Some bottles are specifically designed to be anti-colic. A few examples are Avent, Dr. Brown’s and Born Free. Each bottle is designed differently, but basically the bottle’s design allows air to be vented into the bottle, and not into the baby’s stomach. Colic is thought to originate in the digestive track, and gas in the digestive track never makes anyone happy.
Let’s face it, some bottles leak. A lot. If you are breastfeeding, you know that milk is liquid gold. And spilt breast milk is a reason to cry.
Some baby bottles require a special disc or seal to avoid leaking. This extra step can be a pain, because as a parent, you are often rushed for time and sleep-deprived, and you will forget this step. More than once.
Ease of Cleaning
This is the most over-looked aspect of picking out a baby bottle. Your baby’s bottle will need to be cleaned out every single time you use it. Combine all of those cleanings with the constant washing required of breast pump parts, and you have a recipe for some very dry hands. (Dr. Brown’s is one of the most challenging bottles to clean).
Some bottles (Playtex Drop-Ins) have a drop-in liner to supposedly make cleaning easier. I can’t vouch for this, and it does seem wasteful. However, the milk will never touch the bottle and some babies love this bottle.
Made for Formula
The newer b.box Essential Baby Bottle and Mixie Baby Bottles allow you to store pre-measured formula in a contained portion of the bottle, and can be easily mixed with water. The b.box requires you to push the bottom of the bottle up while the Mixie only requires the push of a button. Both bottles are expensive, around $20 - $22 a bottle. Also, the likelihood for parts breaking down seems high. In my opinion, it is not difficult to store formula in a pre-measured container and pour it into a bottle of water on the go, and this method allows you to use any bottle with formula.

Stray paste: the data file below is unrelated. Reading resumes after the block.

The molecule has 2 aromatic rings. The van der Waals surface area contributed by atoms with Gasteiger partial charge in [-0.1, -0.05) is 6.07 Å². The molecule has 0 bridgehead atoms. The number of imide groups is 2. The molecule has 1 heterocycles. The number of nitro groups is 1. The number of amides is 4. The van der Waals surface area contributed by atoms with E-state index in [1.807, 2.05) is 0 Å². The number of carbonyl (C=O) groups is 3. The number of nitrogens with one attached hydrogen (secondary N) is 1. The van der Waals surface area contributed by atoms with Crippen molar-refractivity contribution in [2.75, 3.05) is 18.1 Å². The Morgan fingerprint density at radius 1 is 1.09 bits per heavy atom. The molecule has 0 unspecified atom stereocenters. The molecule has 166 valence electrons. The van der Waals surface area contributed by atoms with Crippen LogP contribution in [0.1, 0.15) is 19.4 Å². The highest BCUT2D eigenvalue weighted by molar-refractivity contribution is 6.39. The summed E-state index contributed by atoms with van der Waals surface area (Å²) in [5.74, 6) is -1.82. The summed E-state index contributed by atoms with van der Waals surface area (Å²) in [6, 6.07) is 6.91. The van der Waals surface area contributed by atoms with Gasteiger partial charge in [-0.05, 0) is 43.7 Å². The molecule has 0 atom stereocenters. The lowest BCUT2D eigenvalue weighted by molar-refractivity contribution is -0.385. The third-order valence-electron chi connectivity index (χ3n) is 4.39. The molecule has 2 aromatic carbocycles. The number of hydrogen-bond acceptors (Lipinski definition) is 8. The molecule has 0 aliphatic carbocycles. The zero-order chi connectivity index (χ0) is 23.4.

The last thing you want is to fight with your bottle every time you need to clean it. So take it from your MomMe friends and buy a good bottle brush or five. And make sure to examine the parts that need to be cleaned on a bottle. Dr. Brown’s bottles require a special skinny brush to clean the long blue cylindrical piece. While popular, this is a major drawback to Dr. Brown’s bottles.
Newest on the Market
Lansinoh's mOmma bottle is an interesting new bottle, along with Joovy's Boob Bottle (yes I said Boob!) which is so new, it is not yet even available for purchase. I did get to check out this bottle in person however, and it looks very interesting. I can't wait to test it out!
Bottles can range from $2 a bottle to $22 a bottle. Yes $22 for ONE bottle! You may be tempted to invest in a bottle pack from the start to save money per bottle, but what happens if your baby does not like the bottle you selected? (Playtex Drop-Ins and Evenflow are two of the least expensive bottles on the market, with Evenflow costing around $2 a bottle). The most expensive bottles on the market include the formula mixing bottles like the b.box bottle and the Mixie bottle.
Best Bet: Purchase two to three individual bottles. In the beginning, you will most likely be breastfeeding, and only using a bottle for pumped milk. Try out each bottle and see which one you prefer. Once you and your child have selected your favorite, send out your husband, family member or friend to the store, or purchase your favorite set online. Trust me, you will be glad you waited before stocking up!
"Baby Bargains," a go-to book for Expectant Parents that I highlighted, dog-eared and even took baby shopping with me, recommends Avent bottles and Dr. Brown’s bottles. So naturally, I selected Avent and Dr. Brown's bottles to try with my little one, and I ended up loving Avent.